While there aren’t many truly great productions of this ilk, a handful or so of the feature films about composers and performers of Classical music are must-see movies whose appeal can and should extend far beyond that particular genre’s already established and dedicated fan base.
‘Amadeus’ (1984)The finest, highest-grossing and most-awarded film of its kind, director Milos Foreman’s “Amadeus” was also the first movie about Classical music which found a wide, mainstream audience.
Rather than framing the title character (Tom Hulce) with lionized, ivory-tower reverence, Foreman and screenwriter Peter Shaffer (“Equus”) paint him as a spoiled wunderkind who got away with his often frat-boy behavior by composing what most consider to be the greatest works in the history of the genre.
This, of course, drove the envious, jealous, far-too-serious, and way-less-talented Antonio Salieri (Oscar-winner F. Murray Abraham) up a proverbial wall.
It should come as no surprise that Mozart’s music (conducted by Neville Marriner) is the centerpiece of the production and is as diverse and wide-ranging as the 161-minute running time would allow.
‘Immortal Beloved’ (1994)For those who’ve reveled at his uncanny ability in playing non-fictional characters (Sid Vicious, Winston Churchill, Joe Orton, Lee Harvey Oswald, Herman J. Mankiewicz), the idea of watching Gary Oldman transform himself into Ludwig van Beethoven wouldn’t initially seem like much of an acting stretch (for him, at least).
The beauty of Oldman’s phenomenal performance here is in witnessing just how much his nuanced, understated, and close to the vest rendering slowly creeps up on the audience, eventually leaving us emotionally drained.
‘Pavarotti’ (2019)An initially unlikely candidate to make a movie about Luciano Pavarotti, director Ron Howard more than proved his previous winning documentary about the Beatles (“Eight Days a Week”) was no fluke.
Matching the brio and lust for life of its eponymous subject, “Pavarotti” was labeled by a few as being a rose-colored-glasses biography, which is patently incorrect. Howard’s film certainly touches on the tenor’s personal ebbs and foibles; the trouble is, he just didn’t have that many of them.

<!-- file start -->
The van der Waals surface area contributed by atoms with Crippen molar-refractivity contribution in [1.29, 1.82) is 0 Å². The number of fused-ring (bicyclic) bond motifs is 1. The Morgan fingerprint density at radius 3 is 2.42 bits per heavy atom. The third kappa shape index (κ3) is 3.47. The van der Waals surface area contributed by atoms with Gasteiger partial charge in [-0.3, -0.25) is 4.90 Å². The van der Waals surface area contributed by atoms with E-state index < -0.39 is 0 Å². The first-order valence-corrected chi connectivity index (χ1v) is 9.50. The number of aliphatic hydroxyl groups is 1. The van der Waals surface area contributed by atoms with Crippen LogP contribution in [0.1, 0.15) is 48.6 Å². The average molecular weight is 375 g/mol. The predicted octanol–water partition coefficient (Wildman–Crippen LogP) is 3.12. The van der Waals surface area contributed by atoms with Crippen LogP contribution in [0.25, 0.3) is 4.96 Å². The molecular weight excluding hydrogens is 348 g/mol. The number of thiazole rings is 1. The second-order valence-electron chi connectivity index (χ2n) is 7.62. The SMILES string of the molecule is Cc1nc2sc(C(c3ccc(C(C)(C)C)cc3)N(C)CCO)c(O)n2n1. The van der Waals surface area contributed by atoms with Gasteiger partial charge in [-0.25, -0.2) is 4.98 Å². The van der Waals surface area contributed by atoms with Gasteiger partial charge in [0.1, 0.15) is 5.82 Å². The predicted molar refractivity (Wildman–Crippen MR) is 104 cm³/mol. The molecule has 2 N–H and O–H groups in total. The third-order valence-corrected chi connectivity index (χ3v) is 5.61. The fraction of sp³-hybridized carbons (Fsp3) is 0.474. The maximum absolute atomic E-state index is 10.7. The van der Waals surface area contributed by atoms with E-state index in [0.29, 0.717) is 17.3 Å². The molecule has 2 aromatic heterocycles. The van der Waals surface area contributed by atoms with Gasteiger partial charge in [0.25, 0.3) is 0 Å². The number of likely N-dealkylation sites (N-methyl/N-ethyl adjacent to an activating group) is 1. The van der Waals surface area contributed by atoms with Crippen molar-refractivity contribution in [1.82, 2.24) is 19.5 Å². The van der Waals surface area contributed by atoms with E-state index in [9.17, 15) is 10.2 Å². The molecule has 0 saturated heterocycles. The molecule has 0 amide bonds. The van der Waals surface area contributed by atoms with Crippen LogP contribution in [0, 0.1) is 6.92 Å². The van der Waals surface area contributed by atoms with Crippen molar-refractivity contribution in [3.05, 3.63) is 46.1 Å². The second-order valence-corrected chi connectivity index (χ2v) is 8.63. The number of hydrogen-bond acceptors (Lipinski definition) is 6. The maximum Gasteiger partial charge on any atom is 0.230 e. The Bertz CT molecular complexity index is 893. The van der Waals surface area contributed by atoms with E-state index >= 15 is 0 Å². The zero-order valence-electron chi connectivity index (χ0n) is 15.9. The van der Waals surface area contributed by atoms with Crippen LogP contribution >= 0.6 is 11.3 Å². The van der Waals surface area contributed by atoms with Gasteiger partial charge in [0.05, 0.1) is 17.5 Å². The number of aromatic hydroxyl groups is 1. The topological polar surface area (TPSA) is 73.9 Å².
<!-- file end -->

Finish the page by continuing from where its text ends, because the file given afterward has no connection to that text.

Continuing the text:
It would also be nice to say that the film introduced Pavarotti to a larger audience. This is technically true, but the man had been reinventing himself for the entirety of his career and his many collaborations with non-classical artists (Elton John, U2, Eric Clapton, Sting, Frank Sinatra) showed his willingness to stretch artistically and beyond the sometimes snobby, elitist boundaries and tastes of Classical purists.
‘Maria by Callas’ (2017)When one watches then reviews biographical documentaries which are narrated exclusively by the subject of the film, one must be leery, especially if said subject is still alive.
In two recent such movies about Rita Moreno and Clarence Thomas, the former was a glorified vanity project and the latter a reflective recounting from a man noted for his desire to say as a little (about everything) as possible.
A woman for whom the term “Diva” was practically invented, Callas addresses her on-and-near-off-stage reputation with the same type of frank openness she uses to describe her troubled upbringing, failed romances, and her many professional peaks and valleys.
‘Hilary and Jackie’ (1998)Emily Watson (as Jackie DuPre) and Rachel Griffiths (as her sister Hilary) both received Oscar nominations for their portrayals as non-fictional musicians whose professional and personal lives took radically different trajectories.
Cellist Jackie found almost instant success while Hilary’s career as a flautist eventually floundered, leading to an early retirement and her starting a family. The friction between the two heightened when one developed a roving eye for the other’s mate but was somewhat resuscitated down the road for the most tragic of reasons.
Director Anand Tucker and screenwriter Frank Cottrel Boyce received considerable blowback from several of Jackie’s professional acquaintances for their perceived “inaccurate” portrayal of her; however, a book released after the movie was made, written by Hilary and her brother Piers, contained essentially the same material.
Siblings tend to be more informed in such matters and neither came off as having axes to grind.
Once again, the music here is a de facto character in the movie, which features a haunting score by Barrington Pheloung, Elgar’s entire “Concert for Cello and Orchestra,” and with the remainder containing pieces closely associated with Jackie, performed by cello virtuoso Caroline Dale.